Royals Prince William and the Duchess of Cambridge joined stars and members of the military at the world premiere of War Horse in London on Sunday.
But Steven Spielberg's movie, about a young boy and his horse Joey, has divided film critics in the UK.
A four-star review in the Daily Express praised the "touching saga of courage, loyalty and the truest of friendships".
Steven Spielberg speaks to BBC Breakfast: "I don't believe I've made a war movie"
But The Independent said Spielberg's adaptation of the hit play "adds
realism but loses some of the magic".
War Horse began life as a book, written by Michael Morpurgo. It was released in 1982 and adapted for the theatre in 2007.
Its run at the National Theatre in London was met with universal acclaim, with many praising the use of life-sized puppets to represent horses sent to the trenches during World War I.
The play transferred to Broadway in New York and won five Tony Awards. It is booked to run in London's West End for at least another year.
The new film was co-written by Four Weddings scribe Richard Curtis.
"Heart and craft"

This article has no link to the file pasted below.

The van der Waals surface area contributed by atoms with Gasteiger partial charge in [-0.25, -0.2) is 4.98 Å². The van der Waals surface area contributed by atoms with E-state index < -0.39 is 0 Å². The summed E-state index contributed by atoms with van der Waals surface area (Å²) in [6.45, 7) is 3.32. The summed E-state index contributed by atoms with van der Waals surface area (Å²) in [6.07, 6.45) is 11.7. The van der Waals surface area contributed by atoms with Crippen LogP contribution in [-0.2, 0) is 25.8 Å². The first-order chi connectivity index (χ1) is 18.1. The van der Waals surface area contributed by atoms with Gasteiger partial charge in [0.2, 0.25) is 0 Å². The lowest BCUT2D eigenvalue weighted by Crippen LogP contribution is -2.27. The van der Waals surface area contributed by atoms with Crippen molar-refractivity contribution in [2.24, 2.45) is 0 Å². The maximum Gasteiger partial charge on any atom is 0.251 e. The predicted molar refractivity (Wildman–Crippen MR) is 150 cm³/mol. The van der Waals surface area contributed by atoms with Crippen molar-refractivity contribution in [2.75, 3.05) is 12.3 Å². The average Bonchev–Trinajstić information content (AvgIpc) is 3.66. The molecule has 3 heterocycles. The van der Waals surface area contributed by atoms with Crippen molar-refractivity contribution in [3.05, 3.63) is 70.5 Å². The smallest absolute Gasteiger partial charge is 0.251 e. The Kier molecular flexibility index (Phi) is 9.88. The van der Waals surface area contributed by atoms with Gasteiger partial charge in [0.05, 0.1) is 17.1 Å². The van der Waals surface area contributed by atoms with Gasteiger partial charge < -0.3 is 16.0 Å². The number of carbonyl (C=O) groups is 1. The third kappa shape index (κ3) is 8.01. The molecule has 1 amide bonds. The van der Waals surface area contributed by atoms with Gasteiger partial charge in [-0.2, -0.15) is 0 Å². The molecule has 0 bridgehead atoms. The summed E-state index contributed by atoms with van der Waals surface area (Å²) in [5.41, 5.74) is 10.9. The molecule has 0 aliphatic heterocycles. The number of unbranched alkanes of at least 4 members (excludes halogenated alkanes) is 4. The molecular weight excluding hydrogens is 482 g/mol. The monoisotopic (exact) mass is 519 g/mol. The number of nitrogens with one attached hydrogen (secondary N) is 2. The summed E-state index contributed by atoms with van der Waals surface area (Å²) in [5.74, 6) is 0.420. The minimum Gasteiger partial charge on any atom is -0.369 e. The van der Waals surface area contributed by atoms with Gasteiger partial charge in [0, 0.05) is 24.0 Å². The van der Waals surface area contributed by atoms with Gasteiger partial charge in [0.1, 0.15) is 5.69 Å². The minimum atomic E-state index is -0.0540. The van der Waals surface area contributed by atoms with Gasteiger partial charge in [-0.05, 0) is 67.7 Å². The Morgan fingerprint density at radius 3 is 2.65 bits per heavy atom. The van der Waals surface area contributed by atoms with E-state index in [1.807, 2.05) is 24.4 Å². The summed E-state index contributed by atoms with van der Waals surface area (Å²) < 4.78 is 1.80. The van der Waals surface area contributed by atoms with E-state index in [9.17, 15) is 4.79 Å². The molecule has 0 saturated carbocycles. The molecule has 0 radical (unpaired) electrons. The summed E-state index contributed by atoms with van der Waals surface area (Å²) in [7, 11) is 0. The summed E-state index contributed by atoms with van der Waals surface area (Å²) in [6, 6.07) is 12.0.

Writing in the Express review, Allan Hunter said: "Michael Morpurgo's beloved novel has already inspired an extraordinary stage production.
"Spielberg cannot hope to compete with its theatrical intensity but his skill lies in a willingness to embrace the traditional virtues of the story with all his heart and craft."
Times reviewer Kate Muir called the film "a sweeping schmaltzy epic" but added its "power is undeniable".
Praising longtime Spielberg collaborator John Williams' emotive score and the cinematography of Janusz Kaminski, Muir said: "I teared up seven times and cried twice, the highest weepie score in my notebook."
However, not all critics were as moved. In hisGuardian review in December, Andrew Pulver accused Spielberg of directing a "lachrymose, buttery treatment" of the book and play.
He added: "From the first swooping shots of a chocolate-boxy English countryside, this War Horse is rooted in a buffed-up, sanded-down vision of rural England".
The Telegraph's Joe Marino was more positive saying the film "is genuine in its emotion, unflinching in its reality, epic in its grandiosity, effective in its performances, and imaginative in its storytelling".